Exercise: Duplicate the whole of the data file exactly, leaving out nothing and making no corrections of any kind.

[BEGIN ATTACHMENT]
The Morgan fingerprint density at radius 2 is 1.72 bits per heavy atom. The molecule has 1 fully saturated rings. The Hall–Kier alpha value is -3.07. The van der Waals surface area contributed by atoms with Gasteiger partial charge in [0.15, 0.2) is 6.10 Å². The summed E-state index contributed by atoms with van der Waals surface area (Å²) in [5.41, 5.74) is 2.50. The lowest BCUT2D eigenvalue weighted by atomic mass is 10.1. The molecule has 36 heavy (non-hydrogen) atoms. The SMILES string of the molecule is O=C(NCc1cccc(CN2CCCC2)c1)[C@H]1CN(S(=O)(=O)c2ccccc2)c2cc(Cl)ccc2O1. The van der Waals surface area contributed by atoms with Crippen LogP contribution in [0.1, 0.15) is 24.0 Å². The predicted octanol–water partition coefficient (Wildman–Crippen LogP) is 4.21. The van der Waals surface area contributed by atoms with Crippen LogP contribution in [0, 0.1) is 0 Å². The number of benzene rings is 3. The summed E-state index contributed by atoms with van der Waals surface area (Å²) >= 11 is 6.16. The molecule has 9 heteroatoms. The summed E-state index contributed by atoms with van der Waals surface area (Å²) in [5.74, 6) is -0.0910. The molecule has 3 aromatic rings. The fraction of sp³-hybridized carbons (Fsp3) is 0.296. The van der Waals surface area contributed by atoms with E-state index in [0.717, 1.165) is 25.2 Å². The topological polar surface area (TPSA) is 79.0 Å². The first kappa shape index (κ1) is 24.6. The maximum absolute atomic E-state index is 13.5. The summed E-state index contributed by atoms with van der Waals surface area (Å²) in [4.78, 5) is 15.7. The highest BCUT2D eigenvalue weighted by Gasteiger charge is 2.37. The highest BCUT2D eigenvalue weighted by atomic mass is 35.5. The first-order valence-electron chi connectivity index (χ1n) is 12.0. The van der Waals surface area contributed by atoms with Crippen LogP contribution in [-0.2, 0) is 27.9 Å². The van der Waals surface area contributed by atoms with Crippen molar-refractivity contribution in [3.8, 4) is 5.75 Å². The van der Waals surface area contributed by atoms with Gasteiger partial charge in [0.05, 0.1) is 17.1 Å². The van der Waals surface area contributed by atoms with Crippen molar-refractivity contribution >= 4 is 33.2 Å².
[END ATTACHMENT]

The Morgan fingerprint density at radius 2 is 1.72 bits per heavy atom. The molecule has 1 fully saturated rings. The Hall–Kier alpha value is -3.07. The van der Waals surface area contributed by atoms with Gasteiger partial charge in [0.15, 0.2) is 6.10 Å². The summed E-state index contributed by atoms with van der Waals surface area (Å²) in [5.41, 5.74) is 2.50. The lowest BCUT2D eigenvalue weighted by atomic mass is 10.1. The molecule has 36 heavy (non-hydrogen) atoms. The SMILES string of the molecule is O=C(NCc1cccc(CN2CCCC2)c1)[C@H]1CN(S(=O)(=O)c2ccccc2)c2cc(Cl)ccc2O1. The van der Waals surface area contributed by atoms with Crippen LogP contribution in [0.1, 0.15) is 24.0 Å². The predicted octanol–water partition coefficient (Wildman–Crippen LogP) is 4.21. The van der Waals surface area contributed by atoms with Crippen LogP contribution in [0, 0.1) is 0 Å². The number of benzene rings is 3. The summed E-state index contributed by atoms with van der Waals surface area (Å²) >= 11 is 6.16. The molecule has 9 heteroatoms. The summed E-state index contributed by atoms with van der Waals surface area (Å²) in [5.74, 6) is -0.0910. The molecule has 3 aromatic rings. The fraction of sp³-hybridized carbons (Fsp3) is 0.296. The van der Waals surface area contributed by atoms with E-state index in [0.717, 1.165) is 25.2 Å². The topological polar surface area (TPSA) is 79.0 Å². The first kappa shape index (κ1) is 24.6. The maximum absolute atomic E-state index is 13.5. The summed E-state index contributed by atoms with van der Waals surface area (Å²) in [4.78, 5) is 15.7. The highest BCUT2D eigenvalue weighted by Gasteiger charge is 2.37. The highest BCUT2D eigenvalue weighted by atomic mass is 35.5. The first-order valence-electron chi connectivity index (χ1n) is 12.0. The van der Waals surface area contributed by atoms with Crippen LogP contribution in [-0.2, 0) is 27.9 Å². The van der Waals surface area contributed by atoms with Crippen molar-refractivity contribution in [3.8, 4) is 5.75 Å². The van der Waals surface area contributed by atoms with Gasteiger partial charge in [0.05, 0.1) is 17.1 Å². The van der Waals surface area contributed by atoms with Crippen molar-refractivity contribution >= 4 is 33.2 Å².